Tony Blair - The godfather

Tony Blair arriving at Leveson Inquiry

Tony Blair is not a lawyer for nothing. He opened his evidence to the Leveson inquiry today with a guilty plea, but what he was really doing was preparing to declare himself innocent on a much more serious charge

The former prime minister confessed that he had decided to "manage... not confront" the power of the press. In other words, he'd decided to form a relationship with the media which he described as "unhealthy" - a word he said he preferred to "cosy".

He knows the questions which will lie ahead, and so do we, but then we also know - or, at least, can predict - many of the answers.

We already know that Tony Blair is the godfather of one of Rupert Murdoch's children; we already know that as Opposition leader he flew half way round the world to speak to News Corp executives; we already know that the two men spoke regularly in the lead-up to the Iraq War - allegedly more often than the prime minister spoke to his senior ministers.

So, Tony Blair could hardly come to courtroom 73 of the Royal Courts of Justice and claim that he'd kept his proper distance.

The real question about his relationship with Rupert Murdoch is the same one posed to David Cameron. It is the one posed by Tessa Jowell when Tony Blair made her Culture Secretary. She asked her boss whether he'd made a deal with Murdoch on changing media regulation in return for favourable coverage.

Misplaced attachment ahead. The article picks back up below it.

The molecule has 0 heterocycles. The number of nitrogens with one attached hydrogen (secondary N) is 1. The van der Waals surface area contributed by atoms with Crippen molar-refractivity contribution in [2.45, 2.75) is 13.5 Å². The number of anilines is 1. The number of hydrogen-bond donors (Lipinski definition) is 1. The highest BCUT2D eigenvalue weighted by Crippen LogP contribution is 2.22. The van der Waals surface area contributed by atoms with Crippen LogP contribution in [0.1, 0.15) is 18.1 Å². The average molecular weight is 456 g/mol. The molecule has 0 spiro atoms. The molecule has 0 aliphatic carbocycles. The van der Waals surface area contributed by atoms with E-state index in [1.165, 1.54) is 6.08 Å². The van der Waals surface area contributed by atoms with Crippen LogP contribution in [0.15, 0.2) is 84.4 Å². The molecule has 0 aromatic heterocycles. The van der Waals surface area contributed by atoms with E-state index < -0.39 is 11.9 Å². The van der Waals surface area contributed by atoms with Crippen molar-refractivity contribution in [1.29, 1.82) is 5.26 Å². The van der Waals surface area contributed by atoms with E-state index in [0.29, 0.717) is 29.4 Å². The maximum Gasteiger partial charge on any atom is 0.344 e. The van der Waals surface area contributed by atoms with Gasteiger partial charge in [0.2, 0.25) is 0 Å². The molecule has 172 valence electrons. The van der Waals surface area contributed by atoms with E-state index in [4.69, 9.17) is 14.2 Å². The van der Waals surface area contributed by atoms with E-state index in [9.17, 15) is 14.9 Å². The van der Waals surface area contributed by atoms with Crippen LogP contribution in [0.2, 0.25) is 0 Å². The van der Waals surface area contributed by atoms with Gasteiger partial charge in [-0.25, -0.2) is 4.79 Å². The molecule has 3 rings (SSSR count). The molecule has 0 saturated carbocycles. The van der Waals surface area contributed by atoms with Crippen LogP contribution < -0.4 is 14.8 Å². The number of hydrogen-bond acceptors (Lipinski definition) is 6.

Alastair Campbell's former deputy, Lance Price, has alleged there was a deal - albeit unwritten and non explicit.

The key to this is the 2003 Communications Act which lifted the ban on foreign ownership of UK television licences and lowered the bar for so called "cross-media ownership" - making it possible for the Murdoch media group to consider buying Channel Five and to take full control of BSkyB.

Tessa Jowell said in her evidence to Leveson that her boss believed, at first, that the rules should be changed to allow News Corp to take over ITV as well. In the end, they decided against that.

I don't imagine the existence of an unwritten deal can ever be proved but it is, in my view, the most fruitful question to ask.